Features 24 bit remastering and comes with a mini-description. Paul Smith, jazz pianist, widely known as Ella Fritzgerald’s conductor and pianist, an active studio musician with a brilliant technique. Paul Smith also worked with renowned Jazz figures, such as: Dizzy Gillespie, Anita O’Day, Buddy DeFranco, Louie Bellson, Steve Allen, Louie Bellson, Stan Kenton, Mel Torme and many others. Pick of the day, Paul Smith’s rendition to Bossa Nova. This is Paul Smith Piano and Orchestra – Brazilian Detour (1966), for Warner. Paul Smith is a virtuoso piano player; he goes from the “liquid sounds” slow playing to a faster approach, hitting keys strongly. Paul Smith also leads the orchestra.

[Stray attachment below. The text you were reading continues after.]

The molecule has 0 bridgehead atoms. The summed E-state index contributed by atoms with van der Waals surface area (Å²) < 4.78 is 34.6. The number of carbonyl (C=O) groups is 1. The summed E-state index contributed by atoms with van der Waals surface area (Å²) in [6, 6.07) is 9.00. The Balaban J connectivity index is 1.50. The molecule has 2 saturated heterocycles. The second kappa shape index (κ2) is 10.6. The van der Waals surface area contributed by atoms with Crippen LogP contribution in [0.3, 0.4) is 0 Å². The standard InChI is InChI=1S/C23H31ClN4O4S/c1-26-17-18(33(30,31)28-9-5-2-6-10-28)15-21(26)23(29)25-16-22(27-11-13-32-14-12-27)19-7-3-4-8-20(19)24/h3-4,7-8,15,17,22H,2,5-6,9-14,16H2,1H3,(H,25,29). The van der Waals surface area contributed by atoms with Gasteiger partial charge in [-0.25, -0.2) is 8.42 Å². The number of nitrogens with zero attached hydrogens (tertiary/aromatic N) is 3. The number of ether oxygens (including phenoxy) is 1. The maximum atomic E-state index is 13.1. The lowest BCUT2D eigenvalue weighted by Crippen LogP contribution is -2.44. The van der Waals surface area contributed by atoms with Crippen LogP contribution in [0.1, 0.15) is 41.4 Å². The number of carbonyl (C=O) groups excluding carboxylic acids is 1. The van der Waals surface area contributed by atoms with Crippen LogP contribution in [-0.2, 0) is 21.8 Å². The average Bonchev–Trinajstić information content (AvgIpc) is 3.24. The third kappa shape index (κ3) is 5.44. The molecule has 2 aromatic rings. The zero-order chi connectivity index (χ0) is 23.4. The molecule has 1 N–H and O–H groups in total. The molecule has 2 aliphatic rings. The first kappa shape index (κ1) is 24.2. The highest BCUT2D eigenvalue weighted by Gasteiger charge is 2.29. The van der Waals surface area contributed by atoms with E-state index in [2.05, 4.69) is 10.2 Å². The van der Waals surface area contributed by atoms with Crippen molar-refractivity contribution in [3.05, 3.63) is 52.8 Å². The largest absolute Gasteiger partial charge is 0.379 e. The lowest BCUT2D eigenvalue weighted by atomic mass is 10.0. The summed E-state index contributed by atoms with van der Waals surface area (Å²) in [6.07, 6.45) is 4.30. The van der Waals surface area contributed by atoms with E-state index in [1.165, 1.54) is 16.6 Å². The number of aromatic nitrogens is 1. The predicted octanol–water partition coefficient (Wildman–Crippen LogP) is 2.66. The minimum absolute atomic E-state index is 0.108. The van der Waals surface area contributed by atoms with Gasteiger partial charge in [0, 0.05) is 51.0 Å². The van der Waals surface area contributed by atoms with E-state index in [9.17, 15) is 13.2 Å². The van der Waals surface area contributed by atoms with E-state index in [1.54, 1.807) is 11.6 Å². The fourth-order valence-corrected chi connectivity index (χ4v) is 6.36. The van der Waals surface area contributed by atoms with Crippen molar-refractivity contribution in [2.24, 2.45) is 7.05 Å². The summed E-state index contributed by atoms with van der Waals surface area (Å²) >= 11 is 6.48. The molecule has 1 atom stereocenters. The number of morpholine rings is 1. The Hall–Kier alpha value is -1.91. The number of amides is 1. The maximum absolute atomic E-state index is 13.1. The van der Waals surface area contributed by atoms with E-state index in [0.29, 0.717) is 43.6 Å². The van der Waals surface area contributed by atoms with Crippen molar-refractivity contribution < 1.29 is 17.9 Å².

Features 24 bit remastering and comes with a mini-description. A wonderful set from Barney Kessel – bossa-inflected jazz, and a wonderful setting for Barney to hit some very groovy lines on electric guitar ! The group on the date is part of the strength of the record – with Conte Candoli on trumpet, Emil Richards on vibes, Paul Horn on flute, and Victor Feldman on piano – with loads of great percussion and guitar interplay on the set, plus some excellent use of flute and vibes – all of which makes for the sort of session that really translates the Brazilian groove into the best sort of sound the LA scene was cutting at the time ! Nice, light, and dancing rhythms – and titles that include "Love", "Days Of Wine & Roses", "Latin Dance #1", "Lady Byrd", and "One Note Samba".